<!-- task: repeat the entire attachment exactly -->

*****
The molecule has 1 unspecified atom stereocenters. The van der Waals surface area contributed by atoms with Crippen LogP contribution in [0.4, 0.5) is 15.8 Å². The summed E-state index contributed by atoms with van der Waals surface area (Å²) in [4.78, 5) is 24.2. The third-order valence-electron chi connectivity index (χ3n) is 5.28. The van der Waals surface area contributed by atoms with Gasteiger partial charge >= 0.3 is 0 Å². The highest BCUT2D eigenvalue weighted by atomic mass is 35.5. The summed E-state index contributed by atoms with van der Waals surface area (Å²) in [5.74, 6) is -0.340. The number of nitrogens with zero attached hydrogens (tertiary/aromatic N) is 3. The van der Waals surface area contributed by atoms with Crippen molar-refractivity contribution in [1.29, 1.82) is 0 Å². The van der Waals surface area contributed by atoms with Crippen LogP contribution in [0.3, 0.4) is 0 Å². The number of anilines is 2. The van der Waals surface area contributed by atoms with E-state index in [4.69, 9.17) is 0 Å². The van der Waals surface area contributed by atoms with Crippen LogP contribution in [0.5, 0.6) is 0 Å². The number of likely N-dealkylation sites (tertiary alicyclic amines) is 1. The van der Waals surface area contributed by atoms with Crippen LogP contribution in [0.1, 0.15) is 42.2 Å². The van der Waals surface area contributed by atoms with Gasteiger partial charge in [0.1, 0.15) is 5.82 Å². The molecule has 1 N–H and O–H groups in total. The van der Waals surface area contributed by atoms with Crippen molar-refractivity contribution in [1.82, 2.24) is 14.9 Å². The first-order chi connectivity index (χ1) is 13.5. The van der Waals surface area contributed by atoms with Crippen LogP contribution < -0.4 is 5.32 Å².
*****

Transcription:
The molecule has 1 unspecified atom stereocenters. The van der Waals surface area contributed by atoms with Crippen LogP contribution in [0.4, 0.5) is 15.8 Å². The summed E-state index contributed by atoms with van der Waals surface area (Å²) in [4.78, 5) is 24.2. The third-order valence-electron chi connectivity index (χ3n) is 5.28. The van der Waals surface area contributed by atoms with Gasteiger partial charge >= 0.3 is 0 Å². The highest BCUT2D eigenvalue weighted by atomic mass is 35.5. The summed E-state index contributed by atoms with van der Waals surface area (Å²) in [5.74, 6) is -0.340. The number of nitrogens with zero attached hydrogens (tertiary/aromatic N) is 3. The van der Waals surface area contributed by atoms with Crippen molar-refractivity contribution in [1.29, 1.82) is 0 Å². The van der Waals surface area contributed by atoms with Crippen LogP contribution in [0.3, 0.4) is 0 Å². The number of anilines is 2. The van der Waals surface area contributed by atoms with E-state index in [4.69, 9.17) is 0 Å². The van der Waals surface area contributed by atoms with Crippen LogP contribution in [0.5, 0.6) is 0 Å². The number of likely N-dealkylation sites (tertiary alicyclic amines) is 1. The van der Waals surface area contributed by atoms with Crippen LogP contribution in [0.1, 0.15) is 42.2 Å². The van der Waals surface area contributed by atoms with Gasteiger partial charge in [0.1, 0.15) is 5.82 Å². The molecule has 1 N–H and O–H groups in total. The van der Waals surface area contributed by atoms with Crippen molar-refractivity contribution in [1.82, 2.24) is 14.9 Å². The first-order chi connectivity index (χ1) is 13.5. The van der Waals surface area contributed by atoms with Crippen LogP contribution < -0.4 is 5.32 Å².